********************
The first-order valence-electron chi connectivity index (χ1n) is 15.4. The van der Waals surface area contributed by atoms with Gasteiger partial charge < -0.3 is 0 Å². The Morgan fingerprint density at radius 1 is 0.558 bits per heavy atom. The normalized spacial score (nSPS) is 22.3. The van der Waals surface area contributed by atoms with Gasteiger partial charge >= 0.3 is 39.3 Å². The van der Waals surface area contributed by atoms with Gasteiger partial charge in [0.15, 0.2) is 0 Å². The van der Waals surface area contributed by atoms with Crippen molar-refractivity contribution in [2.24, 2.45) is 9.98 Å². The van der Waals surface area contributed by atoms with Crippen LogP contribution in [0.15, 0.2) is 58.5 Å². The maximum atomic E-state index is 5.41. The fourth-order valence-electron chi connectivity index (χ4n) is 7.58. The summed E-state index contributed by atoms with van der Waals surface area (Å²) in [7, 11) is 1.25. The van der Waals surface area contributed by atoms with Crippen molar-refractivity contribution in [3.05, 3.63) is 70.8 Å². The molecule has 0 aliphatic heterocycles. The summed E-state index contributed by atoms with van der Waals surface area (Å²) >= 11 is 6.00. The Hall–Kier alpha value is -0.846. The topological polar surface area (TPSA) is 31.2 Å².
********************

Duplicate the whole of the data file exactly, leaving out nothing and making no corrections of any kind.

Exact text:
The first-order valence-electron chi connectivity index (χ1n) is 15.4. The van der Waals surface area contributed by atoms with Gasteiger partial charge < -0.3 is 0 Å². The Morgan fingerprint density at radius 1 is 0.558 bits per heavy atom. The normalized spacial score (nSPS) is 22.3. The van der Waals surface area contributed by atoms with Gasteiger partial charge >= 0.3 is 39.3 Å². The van der Waals surface area contributed by atoms with Gasteiger partial charge in [0.15, 0.2) is 0 Å². The van der Waals surface area contributed by atoms with Crippen molar-refractivity contribution in [2.24, 2.45) is 9.98 Å². The van der Waals surface area contributed by atoms with Crippen LogP contribution in [0.15, 0.2) is 58.5 Å². The maximum atomic E-state index is 5.41. The fourth-order valence-electron chi connectivity index (χ4n) is 7.58. The summed E-state index contributed by atoms with van der Waals surface area (Å²) in [7, 11) is 1.25. The van der Waals surface area contributed by atoms with Crippen molar-refractivity contribution in [3.05, 3.63) is 70.8 Å². The molecule has 0 aliphatic heterocycles. The summed E-state index contributed by atoms with van der Waals surface area (Å²) >= 11 is 6.00. The Hall–Kier alpha value is -0.846. The topological polar surface area (TPSA) is 31.2 Å².